How clear is our Focus?

By on September 22, 2014

Some of you may recognize this as a rerun of one of my previous blog postings, but it’s one of my favorites so I updated it to give it new life.

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It rained the other day. Hard.

I like the rainy days, especially if there is a thunderstorm attached. There is something about a good thunderstorm that stimulates the senses; being able to feel the thunder, see the lightening, hear the rain, and smell the clean air. Don’t get me wrong, I like the sunny warm days too, but I find nothing depressing about a good summer thunderstorm The spirit in the storm is somehow invigorating.

As usual, I had my camera with me while out experiencing the storm. I decided to stop driving for a few minutes to be able to enjoy the symphony of the rain with the companion light show…and because I couldn’t see more than a few feet in front of me while I was moving.

Out the window, the storm was in full force: The pouring rain, the rumbling thunder, the hurried wind. That wind was grabbing rain drops and splashing them across the pavement like a handful of pennies scattered across the floor. The trees were twisting and flailing to the beat of the storm with the strobes of lightening flashing to create motionless moments in chaotic rhythm.

I wanted a picture that captured the vision I was seeing. I pointed the camera, framed the composition, and snapped the perfect shot.

Except the camera, in all its infinite wisdom and technology, focused on the raindrops running across the window I was shooting through. It had no interest in what I wanted it to focus on. It didn’t ask, but just assumed that is what I wanted it to do. I was in such a hurry to get the perfect shot that I didn’t bother to stop and tell it what I wanted it to focus on either.

rainyday

The camera and I both had the same view, reviewed the same sight picture, but ended up focusing on two completely different things. The picture I wanted and the picture the camera captured were not the same.

How interesting it is that metaphors for life just jump out and grab me sometimes.

Many times I am presented with the opportunity to stand next to someone else, look at exactly the same path ahead as they see, but focus on a completely different part of the journey. Our sight was the same, but our vision was not. When we moved to capture the vision we each saw, there was quite a difference in the final picture we both produced, or maybe the picture never developed for either of us.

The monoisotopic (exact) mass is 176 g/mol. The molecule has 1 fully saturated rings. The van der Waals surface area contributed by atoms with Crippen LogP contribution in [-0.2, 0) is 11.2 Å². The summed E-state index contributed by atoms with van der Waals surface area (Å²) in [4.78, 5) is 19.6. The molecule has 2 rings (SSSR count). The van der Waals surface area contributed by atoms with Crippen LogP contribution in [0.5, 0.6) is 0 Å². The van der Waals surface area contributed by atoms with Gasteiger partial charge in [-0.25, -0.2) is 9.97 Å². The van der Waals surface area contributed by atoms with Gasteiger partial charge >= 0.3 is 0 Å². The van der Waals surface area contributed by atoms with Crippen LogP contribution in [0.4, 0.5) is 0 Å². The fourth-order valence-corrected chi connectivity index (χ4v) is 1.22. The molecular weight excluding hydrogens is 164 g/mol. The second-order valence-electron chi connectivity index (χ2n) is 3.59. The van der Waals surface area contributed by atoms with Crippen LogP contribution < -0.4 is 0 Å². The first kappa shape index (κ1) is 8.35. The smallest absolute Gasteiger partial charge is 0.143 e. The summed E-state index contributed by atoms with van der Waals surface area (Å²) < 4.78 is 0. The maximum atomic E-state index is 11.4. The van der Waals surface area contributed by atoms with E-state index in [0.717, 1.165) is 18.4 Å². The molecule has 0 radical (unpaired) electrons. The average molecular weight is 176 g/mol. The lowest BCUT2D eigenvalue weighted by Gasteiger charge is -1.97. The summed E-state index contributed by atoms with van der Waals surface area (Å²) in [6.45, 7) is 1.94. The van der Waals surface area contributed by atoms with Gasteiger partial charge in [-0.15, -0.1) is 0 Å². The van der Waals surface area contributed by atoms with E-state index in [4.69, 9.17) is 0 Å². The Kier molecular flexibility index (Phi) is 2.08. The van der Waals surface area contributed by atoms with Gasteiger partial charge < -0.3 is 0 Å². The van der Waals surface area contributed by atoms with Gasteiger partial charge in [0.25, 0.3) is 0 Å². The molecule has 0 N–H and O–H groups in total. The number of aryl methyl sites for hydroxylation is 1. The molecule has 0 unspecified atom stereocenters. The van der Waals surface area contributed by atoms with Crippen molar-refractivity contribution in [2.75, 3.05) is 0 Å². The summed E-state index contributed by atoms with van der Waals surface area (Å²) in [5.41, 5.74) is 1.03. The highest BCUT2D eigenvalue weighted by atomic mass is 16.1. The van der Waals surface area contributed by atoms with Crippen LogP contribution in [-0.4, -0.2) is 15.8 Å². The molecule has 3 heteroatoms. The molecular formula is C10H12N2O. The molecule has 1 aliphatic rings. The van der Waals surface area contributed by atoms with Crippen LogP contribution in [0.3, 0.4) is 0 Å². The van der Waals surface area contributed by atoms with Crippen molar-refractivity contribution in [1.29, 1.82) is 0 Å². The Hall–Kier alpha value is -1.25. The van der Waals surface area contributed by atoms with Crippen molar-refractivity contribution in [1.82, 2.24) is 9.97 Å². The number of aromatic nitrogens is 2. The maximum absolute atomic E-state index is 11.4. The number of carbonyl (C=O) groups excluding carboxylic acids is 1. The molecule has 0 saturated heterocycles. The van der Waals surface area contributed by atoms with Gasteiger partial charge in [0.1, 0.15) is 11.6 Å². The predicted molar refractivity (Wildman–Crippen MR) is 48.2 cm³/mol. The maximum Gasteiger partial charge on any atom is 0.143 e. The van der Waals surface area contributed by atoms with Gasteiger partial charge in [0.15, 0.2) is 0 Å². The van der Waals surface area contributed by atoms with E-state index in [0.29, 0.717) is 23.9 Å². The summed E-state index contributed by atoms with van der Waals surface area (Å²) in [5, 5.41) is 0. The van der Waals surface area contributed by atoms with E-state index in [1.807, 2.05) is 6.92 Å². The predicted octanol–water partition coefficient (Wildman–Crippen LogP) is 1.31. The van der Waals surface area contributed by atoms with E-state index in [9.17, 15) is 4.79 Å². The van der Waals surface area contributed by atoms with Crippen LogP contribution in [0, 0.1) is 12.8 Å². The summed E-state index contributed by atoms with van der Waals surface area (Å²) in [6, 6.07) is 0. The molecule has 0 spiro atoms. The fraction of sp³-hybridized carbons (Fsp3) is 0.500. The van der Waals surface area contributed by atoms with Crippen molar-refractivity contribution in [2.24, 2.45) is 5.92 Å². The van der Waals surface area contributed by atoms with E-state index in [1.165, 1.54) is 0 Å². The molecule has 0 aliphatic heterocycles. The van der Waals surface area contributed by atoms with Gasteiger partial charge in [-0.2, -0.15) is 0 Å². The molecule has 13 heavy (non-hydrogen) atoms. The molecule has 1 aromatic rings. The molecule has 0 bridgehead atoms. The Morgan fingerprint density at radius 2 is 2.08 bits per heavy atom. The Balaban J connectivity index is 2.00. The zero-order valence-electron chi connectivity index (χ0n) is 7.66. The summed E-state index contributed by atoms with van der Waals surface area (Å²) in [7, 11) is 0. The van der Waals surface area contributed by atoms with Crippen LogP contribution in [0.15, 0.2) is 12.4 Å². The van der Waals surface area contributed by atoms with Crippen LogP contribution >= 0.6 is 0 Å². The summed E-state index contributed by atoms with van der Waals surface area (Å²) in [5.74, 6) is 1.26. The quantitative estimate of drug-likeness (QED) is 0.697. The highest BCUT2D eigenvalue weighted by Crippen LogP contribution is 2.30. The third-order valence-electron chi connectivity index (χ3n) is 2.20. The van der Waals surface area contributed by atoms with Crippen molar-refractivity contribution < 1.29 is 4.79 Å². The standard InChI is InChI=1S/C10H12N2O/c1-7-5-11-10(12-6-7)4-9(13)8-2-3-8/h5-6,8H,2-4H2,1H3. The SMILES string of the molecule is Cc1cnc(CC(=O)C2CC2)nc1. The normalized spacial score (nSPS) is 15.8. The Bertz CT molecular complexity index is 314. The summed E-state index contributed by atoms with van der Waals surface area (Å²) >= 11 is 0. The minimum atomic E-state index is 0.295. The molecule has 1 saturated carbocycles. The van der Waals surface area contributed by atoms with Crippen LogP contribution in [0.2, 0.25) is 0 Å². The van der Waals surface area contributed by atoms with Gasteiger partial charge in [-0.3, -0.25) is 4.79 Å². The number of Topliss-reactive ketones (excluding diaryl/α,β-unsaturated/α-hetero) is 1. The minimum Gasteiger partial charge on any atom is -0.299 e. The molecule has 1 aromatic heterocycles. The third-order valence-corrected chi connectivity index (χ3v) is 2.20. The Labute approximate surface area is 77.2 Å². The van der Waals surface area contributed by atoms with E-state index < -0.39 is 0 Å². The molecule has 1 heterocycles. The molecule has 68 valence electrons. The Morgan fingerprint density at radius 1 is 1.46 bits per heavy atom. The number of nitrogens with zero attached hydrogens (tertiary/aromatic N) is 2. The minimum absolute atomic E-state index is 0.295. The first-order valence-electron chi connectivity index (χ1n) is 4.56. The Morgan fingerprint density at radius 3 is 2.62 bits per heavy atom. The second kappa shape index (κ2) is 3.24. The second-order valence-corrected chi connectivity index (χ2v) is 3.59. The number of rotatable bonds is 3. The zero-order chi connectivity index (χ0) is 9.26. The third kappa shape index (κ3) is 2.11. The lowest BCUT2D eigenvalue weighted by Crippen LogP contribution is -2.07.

Clarity is more than just clear vision. I believe it requires a sharper focus. A defined goal and the attention to detail that shows the course, the plan, and the intended outcome. I need to make sure I am focused correctly before I take the next action or the results may be surprising…and not always in a good way.

PhotoTIp♦ Focus can add dramatic effects to photos. Blurring the background can create a strong focal point in the foreground subject. Blurring the fringes of a photograph help to define your subject better. Sometime blur can show motion in a still photo. Slowing down the shutter speed on moving water causes it to get a soft, silky appearance. With autofocus, it’s always a good idea to make sure that you and the camera have the same focus point in mind before taking the picture.

About Bradford Chase

All who wander are not lost; but some of us like to get lost by design. It helps us to find ourselves a little at a time. I like adventure and to wander off whenever possible, always with camera in hand. I typically must be stirred by something in the viewfinder in order to snap the waiting picture, and always build a story on what I see. I share them here. Please feel free to share as well.

0 Comments

  1. megsboyd

    September 22, 2014 at 4:01 pm

    What an interesting way of conveying a very valid point about life and living. Thank you